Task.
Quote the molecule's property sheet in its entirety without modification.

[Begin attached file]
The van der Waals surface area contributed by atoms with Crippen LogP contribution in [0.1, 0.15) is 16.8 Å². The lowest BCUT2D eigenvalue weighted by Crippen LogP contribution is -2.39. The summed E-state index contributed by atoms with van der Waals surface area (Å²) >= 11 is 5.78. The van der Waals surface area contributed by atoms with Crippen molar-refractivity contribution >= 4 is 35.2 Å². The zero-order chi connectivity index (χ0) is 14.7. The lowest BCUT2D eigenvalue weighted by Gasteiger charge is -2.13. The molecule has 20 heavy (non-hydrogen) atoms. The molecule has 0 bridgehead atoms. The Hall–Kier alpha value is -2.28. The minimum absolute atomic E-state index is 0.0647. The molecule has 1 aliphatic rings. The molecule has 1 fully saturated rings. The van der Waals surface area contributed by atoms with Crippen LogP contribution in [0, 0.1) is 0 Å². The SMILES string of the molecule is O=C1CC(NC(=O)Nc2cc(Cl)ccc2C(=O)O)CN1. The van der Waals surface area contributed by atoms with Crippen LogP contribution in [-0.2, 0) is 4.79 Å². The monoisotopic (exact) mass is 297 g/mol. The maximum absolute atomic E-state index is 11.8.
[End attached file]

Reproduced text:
The van der Waals surface area contributed by atoms with Crippen LogP contribution in [0.1, 0.15) is 16.8 Å². The lowest BCUT2D eigenvalue weighted by Crippen LogP contribution is -2.39. The summed E-state index contributed by atoms with van der Waals surface area (Å²) >= 11 is 5.78. The van der Waals surface area contributed by atoms with Crippen molar-refractivity contribution >= 4 is 35.2 Å². The zero-order chi connectivity index (χ0) is 14.7. The lowest BCUT2D eigenvalue weighted by Gasteiger charge is -2.13. The molecule has 20 heavy (non-hydrogen) atoms. The molecule has 0 bridgehead atoms. The Hall–Kier alpha value is -2.28. The minimum absolute atomic E-state index is 0.0647. The molecule has 1 aliphatic rings. The molecule has 1 fully saturated rings. The van der Waals surface area contributed by atoms with Crippen LogP contribution in [0, 0.1) is 0 Å². The SMILES string of the molecule is O=C1CC(NC(=O)Nc2cc(Cl)ccc2C(=O)O)CN1. The van der Waals surface area contributed by atoms with Crippen LogP contribution in [-0.2, 0) is 4.79 Å². The monoisotopic (exact) mass is 297 g/mol. The maximum absolute atomic E-state index is 11.8.